Follow-Up: Avoiding further injury is paramount for Romo. Coming off back surgery, he needs to keep as many pieces of his kinetic chain in good shape as possible. For the time being, fantasy owners should not take his status for granted.

Reggie Bush, RB, Detroit Lions (Green-Yellow)

6 of 13

    Rick Osentoski/Associated Press

    Player: Reggie Bush, RB, Detroit Lions

    Injury: Ankle sprain

    Latest News: Bush originally suffered his injury Week 5. He sat out Week 6, but the team's injury report shows him practicing multiple days in a row this week.

    Alert Level: Green-yellow, if/when active

    Relevant Medicine and Anatomy: Ankle ligaments stabilize motion at the joint, keeping the bones of the heel and lower leg in their proper anatomical alignment.

    Like wide receivers and hamstring strains, running backs and ankle sprains generally do not go together well. The position requires a player to repetitively stress the joint's ligaments with each plant and cut.

    Possible On-Field Limitations and Considerations: Fans should watch Bush plant and push off his injured ankle. Sharp, quick cuts would suggest his injury is healing well.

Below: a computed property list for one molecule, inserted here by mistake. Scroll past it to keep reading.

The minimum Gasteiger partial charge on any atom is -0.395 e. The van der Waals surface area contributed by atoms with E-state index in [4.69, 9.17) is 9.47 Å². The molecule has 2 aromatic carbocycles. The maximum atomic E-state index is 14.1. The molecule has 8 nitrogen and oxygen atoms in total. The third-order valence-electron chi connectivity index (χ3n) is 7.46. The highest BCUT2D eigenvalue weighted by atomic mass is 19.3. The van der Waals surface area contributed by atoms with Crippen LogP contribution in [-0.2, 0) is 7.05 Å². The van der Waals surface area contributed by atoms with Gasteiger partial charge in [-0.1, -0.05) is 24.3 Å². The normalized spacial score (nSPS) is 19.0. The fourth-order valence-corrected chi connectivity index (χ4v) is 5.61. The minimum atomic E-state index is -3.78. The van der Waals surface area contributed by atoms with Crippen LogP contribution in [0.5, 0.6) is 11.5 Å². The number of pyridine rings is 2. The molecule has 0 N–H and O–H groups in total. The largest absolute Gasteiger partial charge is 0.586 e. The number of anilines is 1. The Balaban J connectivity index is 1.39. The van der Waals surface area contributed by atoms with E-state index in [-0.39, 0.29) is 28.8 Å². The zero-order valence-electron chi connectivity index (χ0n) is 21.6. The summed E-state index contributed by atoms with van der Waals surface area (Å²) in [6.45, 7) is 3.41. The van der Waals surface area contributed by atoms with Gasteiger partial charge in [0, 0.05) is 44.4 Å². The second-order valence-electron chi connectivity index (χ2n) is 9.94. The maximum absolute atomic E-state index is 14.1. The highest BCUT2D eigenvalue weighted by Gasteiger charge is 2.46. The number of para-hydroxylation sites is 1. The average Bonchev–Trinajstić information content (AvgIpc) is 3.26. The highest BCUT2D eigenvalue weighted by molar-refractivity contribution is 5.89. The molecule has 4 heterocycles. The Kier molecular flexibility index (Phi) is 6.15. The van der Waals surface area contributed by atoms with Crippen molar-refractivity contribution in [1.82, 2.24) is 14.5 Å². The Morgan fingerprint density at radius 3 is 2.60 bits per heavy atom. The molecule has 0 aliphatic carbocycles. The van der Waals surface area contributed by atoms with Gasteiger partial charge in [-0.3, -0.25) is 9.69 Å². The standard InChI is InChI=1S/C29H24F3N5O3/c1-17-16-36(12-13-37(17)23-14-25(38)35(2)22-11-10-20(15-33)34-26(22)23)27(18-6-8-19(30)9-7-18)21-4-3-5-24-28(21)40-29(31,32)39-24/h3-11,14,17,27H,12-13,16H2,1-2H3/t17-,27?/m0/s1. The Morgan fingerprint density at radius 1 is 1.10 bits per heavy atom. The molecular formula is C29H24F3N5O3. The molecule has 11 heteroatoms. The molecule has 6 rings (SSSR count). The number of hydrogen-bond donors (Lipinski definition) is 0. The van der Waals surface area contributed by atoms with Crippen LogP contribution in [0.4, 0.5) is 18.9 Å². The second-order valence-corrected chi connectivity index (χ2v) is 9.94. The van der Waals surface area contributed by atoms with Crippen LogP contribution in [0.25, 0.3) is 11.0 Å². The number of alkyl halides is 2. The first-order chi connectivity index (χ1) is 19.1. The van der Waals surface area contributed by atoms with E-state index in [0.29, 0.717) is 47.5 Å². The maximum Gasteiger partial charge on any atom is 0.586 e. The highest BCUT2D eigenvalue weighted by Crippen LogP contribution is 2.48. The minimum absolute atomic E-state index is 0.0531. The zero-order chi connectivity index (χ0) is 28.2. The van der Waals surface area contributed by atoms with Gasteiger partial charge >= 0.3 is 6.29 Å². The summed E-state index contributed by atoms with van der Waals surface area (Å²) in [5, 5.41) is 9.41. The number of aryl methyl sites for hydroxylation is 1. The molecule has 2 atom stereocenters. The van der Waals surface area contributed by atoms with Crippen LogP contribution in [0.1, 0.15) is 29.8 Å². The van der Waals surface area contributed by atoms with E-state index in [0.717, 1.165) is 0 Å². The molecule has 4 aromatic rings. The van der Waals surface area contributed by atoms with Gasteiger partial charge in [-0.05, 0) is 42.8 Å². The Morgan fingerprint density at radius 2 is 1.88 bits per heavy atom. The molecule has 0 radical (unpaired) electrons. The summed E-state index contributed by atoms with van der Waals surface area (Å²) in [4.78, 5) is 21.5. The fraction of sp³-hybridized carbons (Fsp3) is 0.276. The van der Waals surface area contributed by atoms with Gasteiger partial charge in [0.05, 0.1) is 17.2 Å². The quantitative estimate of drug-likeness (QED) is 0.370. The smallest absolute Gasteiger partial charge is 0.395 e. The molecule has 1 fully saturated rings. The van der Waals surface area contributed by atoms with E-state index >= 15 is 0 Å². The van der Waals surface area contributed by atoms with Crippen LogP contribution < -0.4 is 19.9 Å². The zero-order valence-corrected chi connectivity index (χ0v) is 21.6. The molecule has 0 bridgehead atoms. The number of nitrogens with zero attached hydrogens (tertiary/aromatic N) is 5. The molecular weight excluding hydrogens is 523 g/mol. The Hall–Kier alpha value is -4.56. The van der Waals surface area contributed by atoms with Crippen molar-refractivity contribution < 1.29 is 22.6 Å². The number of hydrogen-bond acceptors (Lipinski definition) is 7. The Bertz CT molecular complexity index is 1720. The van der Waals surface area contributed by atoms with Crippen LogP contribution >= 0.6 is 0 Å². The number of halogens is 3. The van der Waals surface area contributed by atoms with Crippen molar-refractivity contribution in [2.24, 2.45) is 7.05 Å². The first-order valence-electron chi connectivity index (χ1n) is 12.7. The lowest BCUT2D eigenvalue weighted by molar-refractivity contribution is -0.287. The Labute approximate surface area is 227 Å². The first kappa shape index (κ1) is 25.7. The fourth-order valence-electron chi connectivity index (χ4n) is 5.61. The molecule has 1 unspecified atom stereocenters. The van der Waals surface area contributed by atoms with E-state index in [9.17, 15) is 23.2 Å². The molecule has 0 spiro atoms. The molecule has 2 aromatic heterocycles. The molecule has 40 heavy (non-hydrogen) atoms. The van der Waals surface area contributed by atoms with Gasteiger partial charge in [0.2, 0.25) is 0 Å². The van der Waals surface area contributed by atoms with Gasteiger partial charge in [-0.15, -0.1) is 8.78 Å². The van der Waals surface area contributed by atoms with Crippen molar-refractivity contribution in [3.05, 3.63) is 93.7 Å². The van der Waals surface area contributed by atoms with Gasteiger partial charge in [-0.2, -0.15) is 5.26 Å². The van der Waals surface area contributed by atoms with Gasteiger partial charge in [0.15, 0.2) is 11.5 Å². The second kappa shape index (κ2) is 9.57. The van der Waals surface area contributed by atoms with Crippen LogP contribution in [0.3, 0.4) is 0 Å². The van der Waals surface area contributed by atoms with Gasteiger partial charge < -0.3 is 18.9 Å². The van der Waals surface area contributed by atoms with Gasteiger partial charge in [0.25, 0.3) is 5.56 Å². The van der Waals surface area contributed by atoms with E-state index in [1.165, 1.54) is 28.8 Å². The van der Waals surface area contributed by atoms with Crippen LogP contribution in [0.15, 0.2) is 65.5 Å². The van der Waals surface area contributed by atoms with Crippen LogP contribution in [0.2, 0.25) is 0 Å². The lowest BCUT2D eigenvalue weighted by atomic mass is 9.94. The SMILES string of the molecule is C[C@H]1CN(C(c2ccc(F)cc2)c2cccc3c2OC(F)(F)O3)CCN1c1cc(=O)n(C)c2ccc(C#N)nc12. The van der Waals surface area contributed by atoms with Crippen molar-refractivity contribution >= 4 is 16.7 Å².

Fantasy Advice: Before assuming Bush will play, setting your lineup and moving on, make sure the running back does not surprisingly land on the Lions' inactive list prior to the game. Ankle setbacks are possible at any time, as a previous day's work can lead to significant pain and swelling later on.

    If Bush does play, temper your expectations slightly as he gets going again, especially with the ever-looming possibility of split work with fellow running back Joique Bell. However, there is not enough concern out there for owners to bench him based purely on the injury itself.

    Follow-Up: Minor ankle sprains usually heal well. As Bush's teammate wide receiver Calvin Johnson knows all too well, the running back's long-term prognosis comes down to avoiding setbacks.

Jonathan Stewart, RB, Carolina Panthers (Green-Yellow)

7 of 13

    Grant Halverson/Getty Images

    Player: Jonathan Stewart, RB, Carolina Panthers

    Injury: Knee sprain

    Latest News: The Charlotte Observer's Jonathan Jones shared some good news this week: Stewart said he will play this Sunday. He went down with a knee sprain Sept. 21.

    According to the team's injury report, he is practicing in full this week. On Friday, the Panthers' Twitter account tweeted he will, indeed, start Week 7.

    Alert Level: Green-yellow

    Relevant Medicine and Anatomy: A precise diagnosis did not surface following Stewart's injury, but the timeline of his recovery suggests a low- or mid-grade MCL sprain.

    The MCL, or medial collateral ligament, runs along the inside of the knee. It connects the femur—the thigh bone—to the tibia, or shin bone, and prevents the knee from collapsing inward.